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Cyrus Mistry (54), the former Chairman of Tata Sons, died on September 4th 2022 in a road accident, just two months after the death of his father, Pallonji Mistry, the largest individual shareholder in Tata Sons and Tata Group.
The accident occurred at Palghar, located about 100 kilometers (62 miles) north of Mumbai. Mistry was traveling in a car with Darius Pandole, a former independent director in the Tata Group, his wife Anahita Pandole and her brother Jehangir Pandole. Mistry was not wearing a seatbelt. Neither was Pandole.
Their tragic deaths have shocked the nation into acknowledging that seatbelts can save lives, especially for people traveling on highways at high speeds. Citizens are driving home the message by changing their WhatsApp profile pictures to images from the FastenSeatbelt campaign.
On Twitter, Anand Mahindra, Chairman of The Mahindra Group pledged to always wear a seatbelt, even in the backseat of a car.
Vinay Pande, a TAS officer shared a message with his TAS colleagues.
In his untimely death, Cyrus Mistry will leave a lasting impact. Inadvertently he will save many lives.
A Chapter From Mistry’s Time As Chairman
Mistry, an Indian-born Irish businessman served as the 6th Chairman of the Indian business conglomerate, the Tata group, between 2012 to 2016. He helmed a new generation of leadership that sought to maintain the Tata Group’s strong values and reputation while creating a ‘Brains Trust’ to map the organization’s future.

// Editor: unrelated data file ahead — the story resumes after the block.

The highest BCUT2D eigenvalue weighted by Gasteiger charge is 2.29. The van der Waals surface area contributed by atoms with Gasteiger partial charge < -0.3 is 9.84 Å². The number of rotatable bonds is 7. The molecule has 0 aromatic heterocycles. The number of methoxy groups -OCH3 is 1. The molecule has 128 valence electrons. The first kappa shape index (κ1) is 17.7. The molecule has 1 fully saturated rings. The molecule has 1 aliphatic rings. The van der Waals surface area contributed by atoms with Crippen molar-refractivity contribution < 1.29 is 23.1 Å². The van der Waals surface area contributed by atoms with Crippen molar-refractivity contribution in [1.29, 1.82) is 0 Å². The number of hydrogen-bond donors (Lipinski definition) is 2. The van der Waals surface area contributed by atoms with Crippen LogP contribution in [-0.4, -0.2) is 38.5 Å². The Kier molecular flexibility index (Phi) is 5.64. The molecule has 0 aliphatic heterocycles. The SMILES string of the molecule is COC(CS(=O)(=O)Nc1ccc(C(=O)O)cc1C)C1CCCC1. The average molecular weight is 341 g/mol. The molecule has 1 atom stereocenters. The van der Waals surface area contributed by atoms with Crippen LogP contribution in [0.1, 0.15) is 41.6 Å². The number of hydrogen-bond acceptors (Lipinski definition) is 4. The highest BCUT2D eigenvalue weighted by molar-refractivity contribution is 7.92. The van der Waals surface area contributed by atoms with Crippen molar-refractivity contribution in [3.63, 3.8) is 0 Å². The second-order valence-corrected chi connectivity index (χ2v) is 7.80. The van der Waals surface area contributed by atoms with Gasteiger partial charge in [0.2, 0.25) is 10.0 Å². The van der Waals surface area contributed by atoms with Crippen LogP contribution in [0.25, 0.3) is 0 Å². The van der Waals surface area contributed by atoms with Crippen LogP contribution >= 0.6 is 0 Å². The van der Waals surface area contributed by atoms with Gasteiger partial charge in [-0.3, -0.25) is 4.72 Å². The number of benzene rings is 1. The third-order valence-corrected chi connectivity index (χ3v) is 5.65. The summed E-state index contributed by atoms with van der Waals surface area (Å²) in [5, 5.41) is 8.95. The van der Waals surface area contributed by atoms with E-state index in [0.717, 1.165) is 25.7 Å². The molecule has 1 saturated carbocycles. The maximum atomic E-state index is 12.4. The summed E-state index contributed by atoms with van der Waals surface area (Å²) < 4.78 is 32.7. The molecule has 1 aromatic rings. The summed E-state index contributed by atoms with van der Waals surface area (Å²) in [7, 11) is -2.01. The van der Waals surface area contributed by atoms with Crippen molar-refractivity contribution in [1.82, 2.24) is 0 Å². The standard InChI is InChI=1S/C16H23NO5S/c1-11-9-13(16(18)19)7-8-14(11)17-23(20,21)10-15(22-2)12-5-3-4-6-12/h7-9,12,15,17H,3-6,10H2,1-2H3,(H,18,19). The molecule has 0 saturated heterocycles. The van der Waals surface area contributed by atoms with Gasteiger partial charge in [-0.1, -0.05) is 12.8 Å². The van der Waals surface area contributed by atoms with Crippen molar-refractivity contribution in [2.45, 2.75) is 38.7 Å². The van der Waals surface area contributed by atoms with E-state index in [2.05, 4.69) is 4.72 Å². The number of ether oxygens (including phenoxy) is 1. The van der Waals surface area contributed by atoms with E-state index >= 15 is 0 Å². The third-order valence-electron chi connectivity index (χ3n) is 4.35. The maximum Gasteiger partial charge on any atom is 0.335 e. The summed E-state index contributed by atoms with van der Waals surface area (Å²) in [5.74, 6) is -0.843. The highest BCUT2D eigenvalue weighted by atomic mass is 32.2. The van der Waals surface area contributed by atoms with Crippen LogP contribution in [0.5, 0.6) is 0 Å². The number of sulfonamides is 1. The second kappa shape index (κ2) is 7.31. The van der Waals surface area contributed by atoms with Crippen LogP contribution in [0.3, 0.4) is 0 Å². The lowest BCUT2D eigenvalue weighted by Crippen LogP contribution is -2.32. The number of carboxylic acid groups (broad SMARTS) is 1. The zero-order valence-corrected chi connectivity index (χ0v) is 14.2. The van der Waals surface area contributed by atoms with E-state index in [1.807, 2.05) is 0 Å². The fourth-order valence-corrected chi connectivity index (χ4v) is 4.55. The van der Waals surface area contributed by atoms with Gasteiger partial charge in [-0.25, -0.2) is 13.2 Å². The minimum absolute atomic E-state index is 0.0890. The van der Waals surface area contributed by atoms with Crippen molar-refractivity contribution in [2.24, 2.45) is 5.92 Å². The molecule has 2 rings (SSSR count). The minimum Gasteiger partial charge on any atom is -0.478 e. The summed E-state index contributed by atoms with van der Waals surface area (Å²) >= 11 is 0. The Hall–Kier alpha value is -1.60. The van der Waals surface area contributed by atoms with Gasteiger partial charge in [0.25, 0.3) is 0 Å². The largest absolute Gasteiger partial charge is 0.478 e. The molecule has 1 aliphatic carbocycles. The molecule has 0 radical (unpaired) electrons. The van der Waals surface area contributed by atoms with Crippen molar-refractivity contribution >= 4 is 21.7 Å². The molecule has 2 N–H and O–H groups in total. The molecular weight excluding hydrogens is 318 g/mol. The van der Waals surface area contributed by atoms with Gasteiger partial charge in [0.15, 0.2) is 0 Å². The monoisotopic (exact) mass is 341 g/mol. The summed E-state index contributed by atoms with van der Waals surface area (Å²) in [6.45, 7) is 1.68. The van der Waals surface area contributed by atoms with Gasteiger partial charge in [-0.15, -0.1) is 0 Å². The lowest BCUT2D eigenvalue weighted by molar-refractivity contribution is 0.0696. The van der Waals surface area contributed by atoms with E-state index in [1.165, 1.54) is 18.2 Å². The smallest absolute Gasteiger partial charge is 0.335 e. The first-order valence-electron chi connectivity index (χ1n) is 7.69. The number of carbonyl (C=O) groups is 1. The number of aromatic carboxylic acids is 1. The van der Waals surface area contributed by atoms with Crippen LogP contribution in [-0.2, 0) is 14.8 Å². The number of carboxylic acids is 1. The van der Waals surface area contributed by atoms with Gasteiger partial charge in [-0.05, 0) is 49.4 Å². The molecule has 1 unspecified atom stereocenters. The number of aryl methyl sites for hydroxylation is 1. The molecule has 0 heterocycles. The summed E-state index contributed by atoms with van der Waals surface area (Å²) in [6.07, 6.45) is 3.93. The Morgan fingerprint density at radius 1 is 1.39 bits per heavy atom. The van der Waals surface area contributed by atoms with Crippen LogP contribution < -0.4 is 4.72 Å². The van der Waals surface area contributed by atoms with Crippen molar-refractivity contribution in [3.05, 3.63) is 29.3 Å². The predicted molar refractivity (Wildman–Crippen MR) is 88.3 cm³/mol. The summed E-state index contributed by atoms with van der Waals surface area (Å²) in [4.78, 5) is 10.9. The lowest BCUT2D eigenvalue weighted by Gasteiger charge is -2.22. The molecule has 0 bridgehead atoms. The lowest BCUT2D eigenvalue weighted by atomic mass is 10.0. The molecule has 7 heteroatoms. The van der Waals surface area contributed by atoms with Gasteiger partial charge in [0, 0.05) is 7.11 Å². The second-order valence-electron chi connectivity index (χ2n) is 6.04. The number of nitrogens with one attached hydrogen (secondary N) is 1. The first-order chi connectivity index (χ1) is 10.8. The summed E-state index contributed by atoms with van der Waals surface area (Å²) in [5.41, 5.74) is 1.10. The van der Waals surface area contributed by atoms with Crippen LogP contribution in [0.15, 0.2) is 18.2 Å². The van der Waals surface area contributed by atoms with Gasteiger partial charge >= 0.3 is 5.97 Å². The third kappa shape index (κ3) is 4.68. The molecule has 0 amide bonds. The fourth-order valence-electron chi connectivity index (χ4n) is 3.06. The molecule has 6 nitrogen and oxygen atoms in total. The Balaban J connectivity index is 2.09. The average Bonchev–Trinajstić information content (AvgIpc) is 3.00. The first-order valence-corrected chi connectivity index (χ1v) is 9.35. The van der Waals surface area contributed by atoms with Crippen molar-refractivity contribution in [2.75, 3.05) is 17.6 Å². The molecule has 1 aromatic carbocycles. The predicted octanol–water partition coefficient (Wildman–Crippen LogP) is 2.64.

Mistry also established the role of Brand Custodian which was responsible for formulating forward-looking company policies that were ahead of their time. Today, as corporations are increasingly tasked to focus on Environment, Social and Governance (ESG) issues, there are valuable lessons they can take away from the Tata experiment under Mistry. In a chapter titled ‘A New Chairman’, in the book Tata’s Leadership Experiment: The Story of the Tata Administrative Service, authors and former TAS officers Wakhlu, Rajan and Bhasin writes about Mistry’s vision for new leadership and his five-member Group Executive Council.
In a tribute, Dr. Mukund Rajan (TAS 1995) wrote in the Times of India, “I saw at close quarters his deep commitment to the values that have made the Tata Group strong.”
Cyrus is survived by his wife Rohiqa, the daughter of leading lawyer Iqbal Chagla, and sons Firoz and Zahan.
Ritu Marwah was a Tata Administrative Services (TAS) officer. She has walked the halls of Bombay House Mumbai where Tata Sons is headquartered. She now lives in the Bay Area.